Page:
Langton's Classification of Australian Wines

Discover how langton's decides which wines in the local wine market will make it into our five-year Classification.

Classification V

Classification Explained

The 'Honour Roll' of Australian fine wine

Langton's 2010 Classification of Australian Wine V is a 'form guide' of Australia's best performing and most prized wines. It was first published in 1990 to create interest and build demand in the fledgling Australian fine wine market. Followed by wine collectors and wine trade around the world, it has become an Australian institution with a prestigious international currency. It is arguably the most famous and widely respected wine Classification outside of Europe.

Langton's Classification of Australian Wine has achieved recognition because the criteria for inclusion are objective and market-driven and the Classification is regularly revised and updated.

The formula for success

wine must have been made for 10 vintages to be considered for the Classification. Its inclusion rests on its performance in the market, volume of demand and the prices it realises. This method allows a wine to build up a track record and reputation.

Langton's uses market data dating back to the first auction sale in February 1988 to make its calculations. There are many thousands of labels considered. Of these, only 123 were included in the most recent Classification. Access our complete database of over 1,000,000 auction price realisations here

Charting an evolution

Revised every five years, the Classification demonstrates an evolving Australian winemaking culture at the forefront of innovation and excellence in the world of fine wine. It also reflects a continuing momentum towards single vineyard wines and regional identity. It maintains a strong emphasis on red wines, particularly labels with renowned cellaring potential.

The Classification is driven by current market sentiment. Naturally, there is disappointment when a wine is relegated or dropped. However the Classification is a market barometer. It was never meant to entrench an order of things.

Making the grade

Langton's Classification of Australian Wine comprises four categories – Exceptional, Outstanding, Excellent and Distinguished.

How to use the Classification

It's important to understand that the Langton's Classification is more a barometer of the Australian ultra-fine wine market, rather than a definitive guide. Nor does it have broad parameters – for instance, non-vintage wines including some of Australia's great fortified wines, such as Muscat, Tokay and Tawny are not included.

It's best employed by connoisseurs and collectors, rather than as an investment chart. While some labels have increased their value over the years, Langton's advises investors to beware of trying to capitalise on the wine market unless they fully understand its pitfalls.

Exceptional
The most highly sought after and prized first-growth type Australian wine on the market.
Outstanding
Benchmark quality wines with a very strong market following.
Excellent
High performing wines of exquisite quality with solid volume of demand.
Distinguished
Fine wine market staples or emerging classics

Classification V

Australia's classic wine regions continue to hold pride of place: Margaret River, The Barossa, Clare Valley, Coonawarra, McLaren Vale, Yarra Valley and Hunter Valley. The addition of the seductive Castagna Genesis Syrah and Savaterre Chardonnay highlight the outstanding potential of Beechworth, located along the metatarsal bones of the Victorian Alps. The entries of Pewsey Vale Contours Riesling and Leo Buring Leonay Riesling pay homage to the exquisite ageing potential of this variety.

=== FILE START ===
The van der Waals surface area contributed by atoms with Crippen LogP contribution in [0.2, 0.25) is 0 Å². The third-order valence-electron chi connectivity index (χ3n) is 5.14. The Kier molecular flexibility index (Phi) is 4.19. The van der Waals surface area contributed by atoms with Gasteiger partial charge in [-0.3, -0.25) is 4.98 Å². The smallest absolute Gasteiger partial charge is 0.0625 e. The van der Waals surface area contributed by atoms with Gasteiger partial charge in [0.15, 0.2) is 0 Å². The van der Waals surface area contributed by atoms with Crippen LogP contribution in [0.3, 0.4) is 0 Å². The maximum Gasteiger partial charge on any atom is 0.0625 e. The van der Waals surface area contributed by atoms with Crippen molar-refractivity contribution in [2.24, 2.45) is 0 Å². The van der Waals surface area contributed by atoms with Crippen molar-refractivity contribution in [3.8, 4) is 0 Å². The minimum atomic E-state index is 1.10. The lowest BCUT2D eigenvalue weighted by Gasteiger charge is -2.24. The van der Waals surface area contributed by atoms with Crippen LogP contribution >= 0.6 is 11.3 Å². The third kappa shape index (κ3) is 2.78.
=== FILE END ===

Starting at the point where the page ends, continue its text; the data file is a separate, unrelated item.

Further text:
Valley of the Kings

The Barossa is still an impressive fine wine market performer. With a diversity of styles and compelling sub-regional differences, it has captured the imagination and admiration of collectors. In particular, Barossa Shiraz and Eden Valley Riesling are lauded for their age-worthy characters. 25 years ago, it was predicted that the Barossa would die. The addition of seven Barossa wines, not to mention the regional components of Penfolds Bin 28 and Penfolds Bin 407, all reflect a remarkable ascendancy.

Coonawarra comeback

The return to form of the superb Wynns Coonawarra Estate John Riddoch Cabernet Sauvignon and the arrival of Balnaves The Tally Reserve Cabernet Sauvignon in the Outstanding category echo a renewed confidence in Coonawarra.

Cooling off

Bindi Block 5 Pinot Noir, Main Ridge Half Acre Pinot Noir, Paringa Estate 'The Paringa' Single Vineyard Pinot Noir and Freycinet Pinot Noir have made their debut. While Coldstream Hills Reserve Pinot Noir re-enters the Classification after a five-year hiatus. Evidence, if any were needed, of a strong swing towards single-vineyard Australian Pinot Noir, particularly from cool-climate sites in Victoria and Tasmania.

Heritage-listed

Balancing the ledger, sub-regional differences are underscored by the inclusion of Margaret River Cabernet and Barossa Shiraz. Australia's old vine heritage is further bolstered by the addition of the Hunter Valley's McWilliam's Mount Pleasant Maurice O'Shea Shiraz and the Barossa's Kaesler Wines Old Bastard Shiraz. The lyrical Dalwhinnie The Eagle Shiraz joins the Outstanding category.

Overall, V's list of 58 Shiraz and Shiraz blends, 40 Cabernet and Cabernet blends, 15 White wines and 10 Pinot Noirs clearly illustrates that Australia's finest and most prized wines possess a reputation for longevity or represent the very best of genre or regional provenance.